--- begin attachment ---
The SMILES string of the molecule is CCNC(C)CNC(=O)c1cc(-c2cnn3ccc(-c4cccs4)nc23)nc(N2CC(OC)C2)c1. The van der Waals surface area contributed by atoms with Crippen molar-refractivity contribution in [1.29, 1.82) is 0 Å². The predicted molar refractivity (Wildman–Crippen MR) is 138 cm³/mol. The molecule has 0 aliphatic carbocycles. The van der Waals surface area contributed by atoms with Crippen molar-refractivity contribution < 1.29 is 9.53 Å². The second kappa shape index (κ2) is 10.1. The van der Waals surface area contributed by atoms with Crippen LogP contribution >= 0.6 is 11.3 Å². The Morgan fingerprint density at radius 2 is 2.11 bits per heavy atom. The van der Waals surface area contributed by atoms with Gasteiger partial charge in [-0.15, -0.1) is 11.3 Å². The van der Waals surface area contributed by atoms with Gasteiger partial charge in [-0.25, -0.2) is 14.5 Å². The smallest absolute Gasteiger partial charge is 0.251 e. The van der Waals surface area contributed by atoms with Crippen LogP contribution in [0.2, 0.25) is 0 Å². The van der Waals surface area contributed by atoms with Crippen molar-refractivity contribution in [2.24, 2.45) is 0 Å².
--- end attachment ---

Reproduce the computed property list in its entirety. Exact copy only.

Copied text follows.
The SMILES string of the molecule is CCNC(C)CNC(=O)c1cc(-c2cnn3ccc(-c4cccs4)nc23)nc(N2CC(OC)C2)c1. The van der Waals surface area contributed by atoms with Crippen molar-refractivity contribution in [1.29, 1.82) is 0 Å². The predicted molar refractivity (Wildman–Crippen MR) is 138 cm³/mol. The molecule has 0 aliphatic carbocycles. The van der Waals surface area contributed by atoms with Crippen molar-refractivity contribution < 1.29 is 9.53 Å². The second kappa shape index (κ2) is 10.1. The van der Waals surface area contributed by atoms with Crippen LogP contribution >= 0.6 is 11.3 Å². The Morgan fingerprint density at radius 2 is 2.11 bits per heavy atom. The van der Waals surface area contributed by atoms with Gasteiger partial charge in [-0.15, -0.1) is 11.3 Å². The van der Waals surface area contributed by atoms with Gasteiger partial charge in [-0.25, -0.2) is 14.5 Å². The smallest absolute Gasteiger partial charge is 0.251 e. The van der Waals surface area contributed by atoms with Crippen LogP contribution in [0.2, 0.25) is 0 Å². The van der Waals surface area contributed by atoms with Crippen molar-refractivity contribution in [2.24, 2.45) is 0 Å².